According to latest figures the number of young children vaccinated against the flu in WA this year has plummeted almost 80 per cent. This is concerning for health officials who believe that parents have been scared off by last year's spate of seizures after the jabs.
Perth child Saba Button was left severely disabled last year after having the CSL vaccine Fluvax. WA bore the brunt of the high rate of adverse reactions last year. In April last year, authorities suspended the use of the Fluvax vaccine for under fives after hundreds of children suffered side-effects, including high fever, vomiting and convulsions.
In response, WA researchers began a study in March this year to test two alternative vaccines called Vaxigrip and Influvac. They found that of a study group of 256 children vaccinated so far, less than 10 per cent suffered side effects compared to 50 per cent for the Fluvax jab.
According to yesterday’s announcement by the Health Department since the new flu vaccine became available this year, 5300 WA children under five had been vaccinated compared with 25,000 at the same time in the previous two years of the program.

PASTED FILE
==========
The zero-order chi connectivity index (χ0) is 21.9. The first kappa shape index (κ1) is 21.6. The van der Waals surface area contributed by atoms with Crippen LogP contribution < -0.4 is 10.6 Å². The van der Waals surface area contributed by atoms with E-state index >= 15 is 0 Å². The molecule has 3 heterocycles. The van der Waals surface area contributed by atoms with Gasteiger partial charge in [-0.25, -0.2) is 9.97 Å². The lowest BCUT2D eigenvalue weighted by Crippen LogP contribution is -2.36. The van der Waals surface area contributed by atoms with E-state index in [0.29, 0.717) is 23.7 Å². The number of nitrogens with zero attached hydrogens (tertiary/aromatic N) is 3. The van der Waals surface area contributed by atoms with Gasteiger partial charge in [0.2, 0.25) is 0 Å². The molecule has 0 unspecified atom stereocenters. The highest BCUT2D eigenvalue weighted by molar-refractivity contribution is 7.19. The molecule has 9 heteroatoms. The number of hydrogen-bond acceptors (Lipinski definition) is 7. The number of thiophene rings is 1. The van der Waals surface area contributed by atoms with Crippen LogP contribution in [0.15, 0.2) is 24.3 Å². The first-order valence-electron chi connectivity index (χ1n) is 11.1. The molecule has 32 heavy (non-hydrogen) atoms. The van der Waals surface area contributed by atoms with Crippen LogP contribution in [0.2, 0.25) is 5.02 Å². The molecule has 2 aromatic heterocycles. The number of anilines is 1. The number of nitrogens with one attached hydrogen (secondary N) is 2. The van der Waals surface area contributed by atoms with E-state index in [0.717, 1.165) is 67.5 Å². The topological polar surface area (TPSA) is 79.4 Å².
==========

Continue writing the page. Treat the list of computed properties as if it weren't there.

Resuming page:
Communicable Disease Control director Paul Armstrong said the vaccine was particularly important for children with underlying medical conditions and Fluvax was no longer used for those under five. He said a study reported online yesterday by the Medical Journal of Australia showed few adverse reactions to this year's vaccine.
Associate Professor Chris Blyth says it was important to test the alternative vaccines before this year's influenza program started. “We clearly needed to demonstrate to the community the safety of these vaccines,” he said. He says the alternative vaccines will be used instead of the Fluvax jab. “That vaccine has not been used for children aged under five in Australia this year,” he said. He added that poor uptake of the vaccines is likely to result in more people being hospitalized with flu-related problems.